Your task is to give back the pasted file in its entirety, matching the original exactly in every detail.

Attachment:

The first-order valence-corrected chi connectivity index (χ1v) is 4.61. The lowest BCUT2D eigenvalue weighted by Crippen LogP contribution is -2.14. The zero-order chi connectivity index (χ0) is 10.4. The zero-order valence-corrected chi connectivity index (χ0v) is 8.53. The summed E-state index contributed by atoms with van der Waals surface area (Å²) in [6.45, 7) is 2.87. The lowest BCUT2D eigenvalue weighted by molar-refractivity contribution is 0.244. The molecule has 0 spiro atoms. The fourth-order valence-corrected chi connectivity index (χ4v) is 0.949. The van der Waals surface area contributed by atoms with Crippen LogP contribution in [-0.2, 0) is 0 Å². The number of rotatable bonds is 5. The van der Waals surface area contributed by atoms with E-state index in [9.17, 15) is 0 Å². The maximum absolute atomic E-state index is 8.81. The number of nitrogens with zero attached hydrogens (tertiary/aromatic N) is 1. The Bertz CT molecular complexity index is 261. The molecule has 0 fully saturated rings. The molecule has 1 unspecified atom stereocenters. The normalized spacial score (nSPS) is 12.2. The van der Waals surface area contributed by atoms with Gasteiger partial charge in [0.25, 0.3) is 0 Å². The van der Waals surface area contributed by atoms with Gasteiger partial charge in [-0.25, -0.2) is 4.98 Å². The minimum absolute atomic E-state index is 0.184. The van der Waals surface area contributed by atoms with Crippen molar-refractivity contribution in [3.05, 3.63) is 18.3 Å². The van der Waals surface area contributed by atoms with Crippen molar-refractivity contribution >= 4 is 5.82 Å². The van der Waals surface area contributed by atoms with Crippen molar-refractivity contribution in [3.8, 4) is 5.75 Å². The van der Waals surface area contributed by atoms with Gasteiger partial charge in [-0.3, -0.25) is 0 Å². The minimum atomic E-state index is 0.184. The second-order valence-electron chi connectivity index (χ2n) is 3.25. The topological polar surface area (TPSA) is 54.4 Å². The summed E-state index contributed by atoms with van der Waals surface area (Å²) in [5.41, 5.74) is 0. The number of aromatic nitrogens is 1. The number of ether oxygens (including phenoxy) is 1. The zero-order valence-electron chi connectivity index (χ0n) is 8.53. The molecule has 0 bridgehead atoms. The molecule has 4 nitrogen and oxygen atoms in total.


The first-order valence-corrected chi connectivity index (χ1v) is 4.61. The lowest BCUT2D eigenvalue weighted by Crippen LogP contribution is -2.14. The zero-order chi connectivity index (χ0) is 10.4. The zero-order valence-corrected chi connectivity index (χ0v) is 8.53. The summed E-state index contributed by atoms with van der Waals surface area (Å²) in [6.45, 7) is 2.87. The lowest BCUT2D eigenvalue weighted by molar-refractivity contribution is 0.244. The molecule has 0 spiro atoms. The fourth-order valence-corrected chi connectivity index (χ4v) is 0.949. The van der Waals surface area contributed by atoms with Crippen LogP contribution in [-0.2, 0) is 0 Å². The number of rotatable bonds is 5. The van der Waals surface area contributed by atoms with E-state index in [9.17, 15) is 0 Å². The maximum absolute atomic E-state index is 8.81. The number of nitrogens with zero attached hydrogens (tertiary/aromatic N) is 1. The Bertz CT molecular complexity index is 261. The molecule has 0 fully saturated rings. The molecule has 1 unspecified atom stereocenters. The normalized spacial score (nSPS) is 12.2. The van der Waals surface area contributed by atoms with Gasteiger partial charge in [0.25, 0.3) is 0 Å². The van der Waals surface area contributed by atoms with Gasteiger partial charge in [-0.25, -0.2) is 4.98 Å². The minimum absolute atomic E-state index is 0.184. The van der Waals surface area contributed by atoms with Crippen molar-refractivity contribution in [3.05, 3.63) is 18.3 Å². The van der Waals surface area contributed by atoms with Crippen molar-refractivity contribution >= 4 is 5.82 Å². The van der Waals surface area contributed by atoms with Crippen molar-refractivity contribution in [3.8, 4) is 5.75 Å². The van der Waals surface area contributed by atoms with Gasteiger partial charge in [-0.3, -0.25) is 0 Å². The minimum atomic E-state index is 0.184. The second-order valence-electron chi connectivity index (χ2n) is 3.25. The topological polar surface area (TPSA) is 54.4 Å². The summed E-state index contributed by atoms with van der Waals surface area (Å²) in [5.41, 5.74) is 0. The number of aromatic nitrogens is 1. The number of ether oxygens (including phenoxy) is 1. The zero-order valence-electron chi connectivity index (χ0n) is 8.53. The molecule has 0 bridgehead atoms. The molecule has 4 nitrogen and oxygen atoms in total.